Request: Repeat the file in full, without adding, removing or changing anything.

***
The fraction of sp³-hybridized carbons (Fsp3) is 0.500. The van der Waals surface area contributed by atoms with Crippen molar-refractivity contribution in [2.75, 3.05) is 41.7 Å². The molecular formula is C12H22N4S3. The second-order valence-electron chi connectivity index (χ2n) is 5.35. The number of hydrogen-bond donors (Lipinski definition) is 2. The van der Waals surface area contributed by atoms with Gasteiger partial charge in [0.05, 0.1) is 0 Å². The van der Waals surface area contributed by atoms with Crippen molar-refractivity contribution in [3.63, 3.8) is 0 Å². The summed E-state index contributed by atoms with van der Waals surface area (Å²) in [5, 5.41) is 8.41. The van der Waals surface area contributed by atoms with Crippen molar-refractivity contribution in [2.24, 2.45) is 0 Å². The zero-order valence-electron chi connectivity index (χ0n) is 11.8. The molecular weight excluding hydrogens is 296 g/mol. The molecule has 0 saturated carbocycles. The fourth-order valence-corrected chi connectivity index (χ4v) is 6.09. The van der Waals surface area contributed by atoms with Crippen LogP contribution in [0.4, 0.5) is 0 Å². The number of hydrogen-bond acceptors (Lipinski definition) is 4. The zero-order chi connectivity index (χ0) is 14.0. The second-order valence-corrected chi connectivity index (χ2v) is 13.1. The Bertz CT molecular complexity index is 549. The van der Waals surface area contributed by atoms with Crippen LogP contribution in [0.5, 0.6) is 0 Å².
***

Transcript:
The fraction of sp³-hybridized carbons (Fsp3) is 0.500. The van der Waals surface area contributed by atoms with Crippen molar-refractivity contribution in [2.75, 3.05) is 41.7 Å². The molecular formula is C12H22N4S3. The second-order valence-electron chi connectivity index (χ2n) is 5.35. The number of hydrogen-bond donors (Lipinski definition) is 2. The van der Waals surface area contributed by atoms with Gasteiger partial charge in [0.05, 0.1) is 0 Å². The van der Waals surface area contributed by atoms with Crippen molar-refractivity contribution in [3.63, 3.8) is 0 Å². The summed E-state index contributed by atoms with van der Waals surface area (Å²) in [5, 5.41) is 8.41. The van der Waals surface area contributed by atoms with Crippen molar-refractivity contribution in [2.24, 2.45) is 0 Å². The zero-order valence-electron chi connectivity index (χ0n) is 11.8. The molecular weight excluding hydrogens is 296 g/mol. The molecule has 0 saturated carbocycles. The fourth-order valence-corrected chi connectivity index (χ4v) is 6.09. The van der Waals surface area contributed by atoms with Crippen LogP contribution in [0.4, 0.5) is 0 Å². The number of hydrogen-bond acceptors (Lipinski definition) is 4. The zero-order chi connectivity index (χ0) is 14.0. The second-order valence-corrected chi connectivity index (χ2v) is 13.1. The Bertz CT molecular complexity index is 549. The van der Waals surface area contributed by atoms with Crippen LogP contribution in [0.5, 0.6) is 0 Å².